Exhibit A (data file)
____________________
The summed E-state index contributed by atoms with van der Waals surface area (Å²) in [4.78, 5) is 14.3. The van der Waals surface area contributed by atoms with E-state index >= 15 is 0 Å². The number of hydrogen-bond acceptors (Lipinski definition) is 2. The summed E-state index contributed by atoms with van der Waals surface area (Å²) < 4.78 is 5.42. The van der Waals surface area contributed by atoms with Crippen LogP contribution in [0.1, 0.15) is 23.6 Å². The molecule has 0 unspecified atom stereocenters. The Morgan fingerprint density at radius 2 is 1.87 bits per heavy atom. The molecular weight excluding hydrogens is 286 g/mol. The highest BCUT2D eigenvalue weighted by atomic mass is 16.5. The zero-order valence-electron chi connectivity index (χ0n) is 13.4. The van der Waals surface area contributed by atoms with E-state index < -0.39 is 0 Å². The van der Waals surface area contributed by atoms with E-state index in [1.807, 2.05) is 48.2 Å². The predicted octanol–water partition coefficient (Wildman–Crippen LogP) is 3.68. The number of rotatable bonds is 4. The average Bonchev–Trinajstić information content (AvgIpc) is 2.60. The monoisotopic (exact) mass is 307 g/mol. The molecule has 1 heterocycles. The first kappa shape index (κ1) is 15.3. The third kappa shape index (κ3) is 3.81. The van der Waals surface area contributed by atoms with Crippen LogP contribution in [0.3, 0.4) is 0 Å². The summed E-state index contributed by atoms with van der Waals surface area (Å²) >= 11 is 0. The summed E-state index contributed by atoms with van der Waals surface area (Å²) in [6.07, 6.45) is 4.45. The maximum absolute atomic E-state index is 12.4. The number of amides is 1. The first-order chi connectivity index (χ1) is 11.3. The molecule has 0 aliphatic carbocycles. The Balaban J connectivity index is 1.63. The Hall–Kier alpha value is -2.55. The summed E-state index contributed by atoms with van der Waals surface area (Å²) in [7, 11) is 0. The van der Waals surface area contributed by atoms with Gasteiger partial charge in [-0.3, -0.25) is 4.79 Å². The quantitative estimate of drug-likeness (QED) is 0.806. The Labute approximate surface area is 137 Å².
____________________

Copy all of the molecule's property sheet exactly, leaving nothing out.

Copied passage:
The summed E-state index contributed by atoms with van der Waals surface area (Å²) in [4.78, 5) is 14.3. The van der Waals surface area contributed by atoms with E-state index >= 15 is 0 Å². The number of hydrogen-bond acceptors (Lipinski definition) is 2. The summed E-state index contributed by atoms with van der Waals surface area (Å²) < 4.78 is 5.42. The van der Waals surface area contributed by atoms with Crippen LogP contribution in [0.1, 0.15) is 23.6 Å². The molecule has 0 unspecified atom stereocenters. The Morgan fingerprint density at radius 2 is 1.87 bits per heavy atom. The molecular weight excluding hydrogens is 286 g/mol. The highest BCUT2D eigenvalue weighted by atomic mass is 16.5. The zero-order valence-electron chi connectivity index (χ0n) is 13.4. The van der Waals surface area contributed by atoms with E-state index < -0.39 is 0 Å². The van der Waals surface area contributed by atoms with E-state index in [1.807, 2.05) is 48.2 Å². The predicted octanol–water partition coefficient (Wildman–Crippen LogP) is 3.68. The number of rotatable bonds is 4. The average Bonchev–Trinajstić information content (AvgIpc) is 2.60. The monoisotopic (exact) mass is 307 g/mol. The molecule has 1 heterocycles. The first kappa shape index (κ1) is 15.3. The third kappa shape index (κ3) is 3.81. The van der Waals surface area contributed by atoms with Crippen LogP contribution in [0.3, 0.4) is 0 Å². The summed E-state index contributed by atoms with van der Waals surface area (Å²) >= 11 is 0. The summed E-state index contributed by atoms with van der Waals surface area (Å²) in [6.07, 6.45) is 4.45. The maximum absolute atomic E-state index is 12.4. The number of amides is 1. The first-order chi connectivity index (χ1) is 11.3. The molecule has 0 aliphatic carbocycles. The Balaban J connectivity index is 1.63. The Hall–Kier alpha value is -2.55. The summed E-state index contributed by atoms with van der Waals surface area (Å²) in [7, 11) is 0. The van der Waals surface area contributed by atoms with Gasteiger partial charge in [-0.3, -0.25) is 4.79 Å². The quantitative estimate of drug-likeness (QED) is 0.806. The Labute approximate surface area is 137 Å².